In fact, at the end of the 19th century there was a remarkable degree of unity in Canada among the Big Four Protestant denominations as they sought to shape a Christian – and, for many, an evangelical – Canada. They were also remarkably successful in their attempts to transform the nation into their own image.

Despite the many successes, however, all was not well. The rising tide of liberal theology at the end of the 19th century led to many Evangelicals expressing concern about the loss of the fundamentals of the faith – and, as a result, fundamentalism was born.

Fundamentalism was (and is) concerned with any modern attempts to erode traditional views of the Bible’s inspiration or to deny historic teaching such as the deity of Christ or a literal six-day creation. The Protestant world was sharply divided by this modernist-fundamentalist split, and some denominations such as the Baptists in Ontario and Quebec even split over the issue. For many at this time the terms evangelical and fundamentalist were synonymous.

It was really in the 1950s and beyond that North American Evangelicals began to be differentiated from Fundamentalists, especially since many Evangelicals consciously tried to differentiate themselves from the harsher and more separatist fundamentalism of the 1920s-1950s.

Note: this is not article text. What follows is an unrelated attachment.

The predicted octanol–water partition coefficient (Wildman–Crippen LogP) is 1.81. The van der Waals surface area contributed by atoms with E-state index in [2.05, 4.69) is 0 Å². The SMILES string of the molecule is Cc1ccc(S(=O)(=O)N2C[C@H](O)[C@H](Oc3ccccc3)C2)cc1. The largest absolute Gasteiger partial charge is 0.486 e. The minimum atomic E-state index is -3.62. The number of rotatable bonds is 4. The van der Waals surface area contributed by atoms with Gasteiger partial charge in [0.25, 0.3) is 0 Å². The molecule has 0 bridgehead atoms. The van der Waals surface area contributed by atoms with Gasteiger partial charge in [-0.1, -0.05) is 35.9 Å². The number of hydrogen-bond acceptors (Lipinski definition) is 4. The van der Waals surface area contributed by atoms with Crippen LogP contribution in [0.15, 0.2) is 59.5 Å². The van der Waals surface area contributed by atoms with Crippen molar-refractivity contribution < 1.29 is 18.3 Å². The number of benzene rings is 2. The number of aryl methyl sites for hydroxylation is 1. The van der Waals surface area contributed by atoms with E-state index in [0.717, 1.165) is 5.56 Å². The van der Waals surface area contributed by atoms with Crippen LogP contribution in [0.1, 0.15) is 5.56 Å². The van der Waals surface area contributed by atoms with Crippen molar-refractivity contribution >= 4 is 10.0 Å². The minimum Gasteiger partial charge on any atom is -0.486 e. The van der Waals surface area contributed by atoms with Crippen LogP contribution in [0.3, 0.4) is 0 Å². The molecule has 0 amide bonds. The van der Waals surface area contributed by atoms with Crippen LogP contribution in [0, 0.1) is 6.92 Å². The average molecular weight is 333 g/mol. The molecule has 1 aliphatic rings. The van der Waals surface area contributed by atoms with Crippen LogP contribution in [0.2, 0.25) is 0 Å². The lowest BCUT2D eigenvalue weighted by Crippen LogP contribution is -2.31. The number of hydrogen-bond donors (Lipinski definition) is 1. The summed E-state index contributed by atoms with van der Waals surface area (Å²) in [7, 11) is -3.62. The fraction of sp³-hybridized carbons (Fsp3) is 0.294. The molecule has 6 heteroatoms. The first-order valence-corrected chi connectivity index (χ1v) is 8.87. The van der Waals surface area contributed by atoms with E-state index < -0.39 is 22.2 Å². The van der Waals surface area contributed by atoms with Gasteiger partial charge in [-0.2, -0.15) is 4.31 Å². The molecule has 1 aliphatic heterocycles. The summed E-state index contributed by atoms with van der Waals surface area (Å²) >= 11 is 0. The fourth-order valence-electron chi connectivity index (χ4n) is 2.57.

Since the 1980s evangelicalism in Canada and the United States has become much more of a household word – due in part to the growing political power and involvement of Evangelicals in the United States. One dynamic the movement in Canada now faces is the often difficult task of differentiating itself from its less popular American counterparts. 

Evangelicalism in Canada is now a self-identified movement that includes a wide variety of disparate Protestant denominations as well as some Roman Catholics. The task for Canadian Evangelicals today is the same as that of their forebears: attempt to be communicators of good news and at the same time defend against claims to the contrary.

Gord Heath is assistant professor of Christian history at McMaster Divinity College in Hamilton, ON.

Read the companion article Evangelicals: On the Way to Reclaiming a Great Name, by Karen Stiller.

For more on this topic, visit the new Centre for Research on Canadian Evangelicalism, an initiative of The Evangelical Fellowship of Canada. 

More Samples from This Issue
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Cover Story
Assessing the Charter After 25 Years

The Charter at 25

Featured Articles 
Evangelicals: On the Way to Reclaiming a Great Name

Evangelicals in Canada: A Short History

Are You An Evangelical?

Personal Reflections on the Charter

EFC Intervened Charter Cases

Global Mission Specialist Charles Cook

From the Editor 
Justice and Identity

Kingdom Matters 
Bear "Necessities" for Outreach

Web Videos Teach Charities

North Central Regina Ministries Join Forces

Pastor Now Canada's Family Coach

The Gathering Place 
The Charter: Uncharted Territory?

A Church You Should Know 
Church of the Rock

God At Work in Denominations 
Simplicity in Christ

Ask a Theologian
Do We Emphasize the Resurrection Enough?

Arts and Culture
Review of The Language of God

What Do You Think?
Respond to an article by sending a letter to the editors